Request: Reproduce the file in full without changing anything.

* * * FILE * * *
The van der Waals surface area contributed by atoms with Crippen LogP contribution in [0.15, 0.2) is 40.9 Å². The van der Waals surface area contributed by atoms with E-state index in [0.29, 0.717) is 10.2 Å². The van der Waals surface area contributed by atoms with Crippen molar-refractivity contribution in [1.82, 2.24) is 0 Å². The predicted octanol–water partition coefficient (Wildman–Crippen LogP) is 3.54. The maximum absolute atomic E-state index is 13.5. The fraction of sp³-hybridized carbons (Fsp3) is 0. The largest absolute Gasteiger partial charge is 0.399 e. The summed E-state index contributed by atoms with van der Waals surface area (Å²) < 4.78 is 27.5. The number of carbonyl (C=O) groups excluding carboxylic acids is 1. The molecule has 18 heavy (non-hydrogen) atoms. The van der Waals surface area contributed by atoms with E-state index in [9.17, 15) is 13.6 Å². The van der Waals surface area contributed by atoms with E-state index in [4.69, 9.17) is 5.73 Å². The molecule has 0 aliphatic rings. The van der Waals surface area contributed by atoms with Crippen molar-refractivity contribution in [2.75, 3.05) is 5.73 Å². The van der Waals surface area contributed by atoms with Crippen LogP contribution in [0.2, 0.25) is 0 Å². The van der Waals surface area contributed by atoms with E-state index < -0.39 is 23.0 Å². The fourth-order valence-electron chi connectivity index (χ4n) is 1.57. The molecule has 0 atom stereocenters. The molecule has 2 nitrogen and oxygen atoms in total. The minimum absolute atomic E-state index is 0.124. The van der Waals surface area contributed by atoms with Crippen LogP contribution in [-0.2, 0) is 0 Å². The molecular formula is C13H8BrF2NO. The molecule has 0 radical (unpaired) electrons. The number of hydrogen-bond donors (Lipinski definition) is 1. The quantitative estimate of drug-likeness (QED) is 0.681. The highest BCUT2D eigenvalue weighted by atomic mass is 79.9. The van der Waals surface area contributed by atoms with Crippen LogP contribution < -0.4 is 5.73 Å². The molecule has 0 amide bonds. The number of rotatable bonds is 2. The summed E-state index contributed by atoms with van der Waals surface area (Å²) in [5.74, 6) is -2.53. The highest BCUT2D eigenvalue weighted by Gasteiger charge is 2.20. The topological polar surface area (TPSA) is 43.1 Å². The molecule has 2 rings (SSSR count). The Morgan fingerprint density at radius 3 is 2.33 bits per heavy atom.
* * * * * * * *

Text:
The van der Waals surface area contributed by atoms with Crippen LogP contribution in [0.15, 0.2) is 40.9 Å². The van der Waals surface area contributed by atoms with E-state index in [0.29, 0.717) is 10.2 Å². The van der Waals surface area contributed by atoms with Crippen molar-refractivity contribution in [1.82, 2.24) is 0 Å². The predicted octanol–water partition coefficient (Wildman–Crippen LogP) is 3.54. The maximum absolute atomic E-state index is 13.5. The fraction of sp³-hybridized carbons (Fsp3) is 0. The largest absolute Gasteiger partial charge is 0.399 e. The summed E-state index contributed by atoms with van der Waals surface area (Å²) < 4.78 is 27.5. The number of carbonyl (C=O) groups excluding carboxylic acids is 1. The molecule has 18 heavy (non-hydrogen) atoms. The van der Waals surface area contributed by atoms with E-state index in [9.17, 15) is 13.6 Å². The van der Waals surface area contributed by atoms with E-state index in [4.69, 9.17) is 5.73 Å². The molecule has 0 aliphatic rings. The van der Waals surface area contributed by atoms with Crippen molar-refractivity contribution in [2.75, 3.05) is 5.73 Å². The van der Waals surface area contributed by atoms with Crippen LogP contribution in [0.2, 0.25) is 0 Å². The van der Waals surface area contributed by atoms with E-state index < -0.39 is 23.0 Å². The fourth-order valence-electron chi connectivity index (χ4n) is 1.57. The molecule has 0 atom stereocenters. The molecule has 2 nitrogen and oxygen atoms in total. The minimum absolute atomic E-state index is 0.124. The van der Waals surface area contributed by atoms with Crippen LogP contribution in [-0.2, 0) is 0 Å². The molecular formula is C13H8BrF2NO. The molecule has 0 radical (unpaired) electrons. The number of hydrogen-bond donors (Lipinski definition) is 1. The quantitative estimate of drug-likeness (QED) is 0.681. The highest BCUT2D eigenvalue weighted by atomic mass is 79.9. The van der Waals surface area contributed by atoms with Crippen LogP contribution < -0.4 is 5.73 Å². The molecule has 0 amide bonds. The number of rotatable bonds is 2. The summed E-state index contributed by atoms with van der Waals surface area (Å²) in [5.74, 6) is -2.53. The highest BCUT2D eigenvalue weighted by Gasteiger charge is 2.20. The topological polar surface area (TPSA) is 43.1 Å². The molecule has 2 rings (SSSR count). The Morgan fingerprint density at radius 3 is 2.33 bits per heavy atom.